One likely reason for the increase in mental health issues and suicidality amongst girls is emotional contagion. Emotional contagion is the transmission of emotional states via exposure to others with those mental states. Research indicates that females are more susceptible to emotional contagion than males.

It will be pretty clear to those who read my blog that eventually I’ll start blaming the internet and device use for the problem. And there is evidence that online mental health communities are sites of emotional contagion.

The internet is the great contagion site of social and cultural memes. From Me Too, to Muslim Radicalism the internet is where ideas good and bad proliferate, spread and for the lucky few, achieve virality.

So, what if the meme “mental health” is spreading and making teen girls sick?

A simple Google Trends Search of the term mental health in the period from 2004 (when their records start) to now, shows that the term “mental health” has almost doubled over the last 18 years as a search term. As mental health has become more prominent in the minds of the public, are we all a part of the emotional contagion process?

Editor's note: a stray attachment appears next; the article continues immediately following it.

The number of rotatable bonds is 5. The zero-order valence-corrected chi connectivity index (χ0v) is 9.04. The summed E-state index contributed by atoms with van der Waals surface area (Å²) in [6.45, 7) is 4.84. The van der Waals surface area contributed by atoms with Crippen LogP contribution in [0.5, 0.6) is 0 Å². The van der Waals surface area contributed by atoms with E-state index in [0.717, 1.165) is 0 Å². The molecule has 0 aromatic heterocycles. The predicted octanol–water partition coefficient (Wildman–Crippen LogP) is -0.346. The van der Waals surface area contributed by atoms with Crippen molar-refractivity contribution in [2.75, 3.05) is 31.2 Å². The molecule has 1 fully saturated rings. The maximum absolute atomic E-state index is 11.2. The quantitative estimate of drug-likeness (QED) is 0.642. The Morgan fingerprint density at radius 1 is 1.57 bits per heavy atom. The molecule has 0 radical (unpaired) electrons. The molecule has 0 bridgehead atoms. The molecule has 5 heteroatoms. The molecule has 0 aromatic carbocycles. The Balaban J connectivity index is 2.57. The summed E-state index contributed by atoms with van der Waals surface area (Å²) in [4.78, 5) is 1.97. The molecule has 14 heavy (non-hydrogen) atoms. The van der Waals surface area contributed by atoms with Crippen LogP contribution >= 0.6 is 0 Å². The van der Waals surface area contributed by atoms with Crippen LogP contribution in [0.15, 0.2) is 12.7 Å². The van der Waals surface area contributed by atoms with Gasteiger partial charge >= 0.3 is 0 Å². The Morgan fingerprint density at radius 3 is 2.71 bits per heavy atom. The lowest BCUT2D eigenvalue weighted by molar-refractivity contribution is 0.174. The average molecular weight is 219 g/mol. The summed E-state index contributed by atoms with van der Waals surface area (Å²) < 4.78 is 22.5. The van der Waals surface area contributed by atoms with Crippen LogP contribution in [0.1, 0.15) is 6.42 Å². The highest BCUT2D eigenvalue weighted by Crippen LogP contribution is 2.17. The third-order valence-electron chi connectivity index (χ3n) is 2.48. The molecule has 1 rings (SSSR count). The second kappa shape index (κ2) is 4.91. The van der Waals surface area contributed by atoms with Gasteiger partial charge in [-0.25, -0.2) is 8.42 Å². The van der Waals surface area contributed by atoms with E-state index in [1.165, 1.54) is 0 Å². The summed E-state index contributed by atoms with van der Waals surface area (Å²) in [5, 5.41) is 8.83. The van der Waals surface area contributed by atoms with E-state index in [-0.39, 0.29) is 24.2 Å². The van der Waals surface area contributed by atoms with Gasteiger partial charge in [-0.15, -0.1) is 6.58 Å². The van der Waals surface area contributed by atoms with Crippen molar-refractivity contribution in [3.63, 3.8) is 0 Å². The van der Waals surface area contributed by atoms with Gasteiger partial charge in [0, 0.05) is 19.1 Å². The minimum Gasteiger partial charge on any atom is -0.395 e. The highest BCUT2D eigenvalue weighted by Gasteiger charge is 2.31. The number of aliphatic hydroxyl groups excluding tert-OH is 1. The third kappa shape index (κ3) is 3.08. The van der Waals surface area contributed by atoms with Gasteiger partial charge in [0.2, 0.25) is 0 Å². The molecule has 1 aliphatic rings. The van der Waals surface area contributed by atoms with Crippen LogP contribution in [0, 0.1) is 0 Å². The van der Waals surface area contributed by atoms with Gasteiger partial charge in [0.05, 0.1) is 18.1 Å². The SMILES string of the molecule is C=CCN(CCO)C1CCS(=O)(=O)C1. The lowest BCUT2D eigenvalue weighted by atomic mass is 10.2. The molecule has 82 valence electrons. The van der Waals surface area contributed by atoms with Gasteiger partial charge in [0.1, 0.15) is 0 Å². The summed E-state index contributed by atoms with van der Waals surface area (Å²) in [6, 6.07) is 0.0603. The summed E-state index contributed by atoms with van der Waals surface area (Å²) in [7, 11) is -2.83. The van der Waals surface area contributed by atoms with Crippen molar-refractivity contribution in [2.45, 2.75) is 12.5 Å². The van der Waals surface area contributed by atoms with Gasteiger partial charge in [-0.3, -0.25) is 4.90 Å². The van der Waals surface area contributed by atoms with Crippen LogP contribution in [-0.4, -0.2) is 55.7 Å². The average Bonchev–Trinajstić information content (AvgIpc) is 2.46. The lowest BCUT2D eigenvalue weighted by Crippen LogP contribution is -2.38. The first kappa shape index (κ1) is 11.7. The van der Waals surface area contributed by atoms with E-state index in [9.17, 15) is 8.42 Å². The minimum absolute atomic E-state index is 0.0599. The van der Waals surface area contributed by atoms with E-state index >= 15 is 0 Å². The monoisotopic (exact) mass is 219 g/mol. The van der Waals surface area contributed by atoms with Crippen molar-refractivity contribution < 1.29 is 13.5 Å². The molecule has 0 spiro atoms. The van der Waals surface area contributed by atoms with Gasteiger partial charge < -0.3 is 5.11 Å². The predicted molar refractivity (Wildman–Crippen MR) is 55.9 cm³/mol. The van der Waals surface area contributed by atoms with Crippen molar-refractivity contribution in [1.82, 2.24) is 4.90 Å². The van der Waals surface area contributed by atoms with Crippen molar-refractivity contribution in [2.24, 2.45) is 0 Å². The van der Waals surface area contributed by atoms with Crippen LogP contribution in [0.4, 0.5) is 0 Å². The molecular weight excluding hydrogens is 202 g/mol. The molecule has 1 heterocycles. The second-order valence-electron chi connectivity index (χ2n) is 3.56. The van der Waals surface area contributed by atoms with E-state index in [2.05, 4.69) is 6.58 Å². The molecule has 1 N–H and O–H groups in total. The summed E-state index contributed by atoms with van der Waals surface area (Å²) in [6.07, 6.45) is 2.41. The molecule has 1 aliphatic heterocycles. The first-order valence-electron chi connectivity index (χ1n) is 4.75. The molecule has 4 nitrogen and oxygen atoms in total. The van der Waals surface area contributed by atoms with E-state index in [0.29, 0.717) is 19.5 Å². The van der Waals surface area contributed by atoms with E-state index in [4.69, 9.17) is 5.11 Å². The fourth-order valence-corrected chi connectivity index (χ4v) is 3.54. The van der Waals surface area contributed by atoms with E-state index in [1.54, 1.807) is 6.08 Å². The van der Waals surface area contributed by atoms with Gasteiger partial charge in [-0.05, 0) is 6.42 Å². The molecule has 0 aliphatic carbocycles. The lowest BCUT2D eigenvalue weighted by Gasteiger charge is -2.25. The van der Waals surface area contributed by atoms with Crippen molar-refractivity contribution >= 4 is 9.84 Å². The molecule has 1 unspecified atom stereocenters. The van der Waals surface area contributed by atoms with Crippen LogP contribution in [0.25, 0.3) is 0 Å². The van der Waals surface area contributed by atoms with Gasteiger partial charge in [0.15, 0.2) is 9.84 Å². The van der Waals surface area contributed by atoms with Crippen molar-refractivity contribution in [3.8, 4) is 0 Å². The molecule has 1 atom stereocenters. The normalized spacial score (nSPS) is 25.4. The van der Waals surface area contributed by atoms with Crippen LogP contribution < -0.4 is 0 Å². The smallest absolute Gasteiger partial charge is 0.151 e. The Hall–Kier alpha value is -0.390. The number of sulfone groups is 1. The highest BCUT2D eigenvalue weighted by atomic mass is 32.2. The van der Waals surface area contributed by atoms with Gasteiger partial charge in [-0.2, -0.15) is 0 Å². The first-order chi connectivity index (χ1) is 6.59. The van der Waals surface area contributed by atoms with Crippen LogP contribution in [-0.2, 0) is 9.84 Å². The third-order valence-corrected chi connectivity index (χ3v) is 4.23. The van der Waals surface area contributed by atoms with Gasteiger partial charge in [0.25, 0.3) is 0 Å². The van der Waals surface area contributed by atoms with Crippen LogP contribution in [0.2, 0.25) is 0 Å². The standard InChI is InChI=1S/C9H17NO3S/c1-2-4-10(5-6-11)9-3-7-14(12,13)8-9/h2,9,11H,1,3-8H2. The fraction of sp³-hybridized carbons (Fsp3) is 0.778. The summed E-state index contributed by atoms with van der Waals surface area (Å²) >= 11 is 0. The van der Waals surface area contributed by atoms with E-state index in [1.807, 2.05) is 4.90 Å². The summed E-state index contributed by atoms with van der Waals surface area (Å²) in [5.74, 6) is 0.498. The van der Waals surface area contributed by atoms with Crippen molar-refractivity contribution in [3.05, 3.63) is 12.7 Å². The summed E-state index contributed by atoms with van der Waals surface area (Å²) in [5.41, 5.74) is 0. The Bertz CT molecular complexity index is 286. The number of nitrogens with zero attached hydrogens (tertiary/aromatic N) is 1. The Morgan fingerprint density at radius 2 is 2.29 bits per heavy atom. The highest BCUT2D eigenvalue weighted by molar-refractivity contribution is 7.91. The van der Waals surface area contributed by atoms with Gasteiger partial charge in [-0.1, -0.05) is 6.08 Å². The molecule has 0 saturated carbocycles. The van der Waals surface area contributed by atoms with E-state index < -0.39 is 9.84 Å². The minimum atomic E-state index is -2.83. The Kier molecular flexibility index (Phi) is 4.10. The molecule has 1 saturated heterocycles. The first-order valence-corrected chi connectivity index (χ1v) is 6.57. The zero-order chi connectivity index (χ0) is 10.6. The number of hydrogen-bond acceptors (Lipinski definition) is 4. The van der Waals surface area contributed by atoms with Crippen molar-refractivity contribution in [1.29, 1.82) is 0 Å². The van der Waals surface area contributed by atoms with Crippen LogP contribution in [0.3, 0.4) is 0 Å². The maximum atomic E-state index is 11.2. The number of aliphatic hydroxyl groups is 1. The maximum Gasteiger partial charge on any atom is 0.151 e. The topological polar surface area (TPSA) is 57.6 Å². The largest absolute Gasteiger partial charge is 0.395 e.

My article led off with a quote by Henry David Thoreau about happiness. It’s a well-established idea amongst many psychologists and philosophers, that the pursuit of happiness leads to anything but. Bestselling psychology author and GP, Russ Harris, has written several books critical of chasing and holding onto happiness, including a personal recommendation of mine, The Happiness Trap.

So, I wonder if Thoreau and Harris would agree:

Good mental health is like a butterfly: the more you chase it, the more it will elude you; but if you turn your attention to other things, it will come and sit softly on your shoulder

Within my clinical life, I’ve witnessed a welcome shift in people away from denial and shame of mental health. This is good. But sometimes it goes further. I sometime see mental health come to mean identity, community and status. This is not good in my opinion.

So, how should we treat mental health?

I would recommend we treat it like any other health complaint. Like a torn ACL, or asthma or an anal fissure. Something that is troublesome, something you wish that you didn’t have. Something that you wouldn’t brag to your friends about having, but on the other hand, no one would blame you for experiencing.

Mental health does not need to be valorised. We do not need to hold the depressed and anxious on a pedestal. Once mental health becomes as boring as physical health, perhaps we’ll be free of socially spread mental health problems.

Speak Your Mind


Suite C5
102-106 Boyce Rd
Maroubra Junction, NSW 2035
(02) 8958 2585

Have Questions?
Send a Message!

By submitting this form via this web portal, you acknowledge and accept the risks of communicating your health information via this unencrypted email and electronic messaging and wish to continue despite those risks. By clicking "Yes, I want to submit this form" you agree to hold Brighter Vision harmless for unauthorized use, disclosure, or access of your protected health information sent via this electronic means.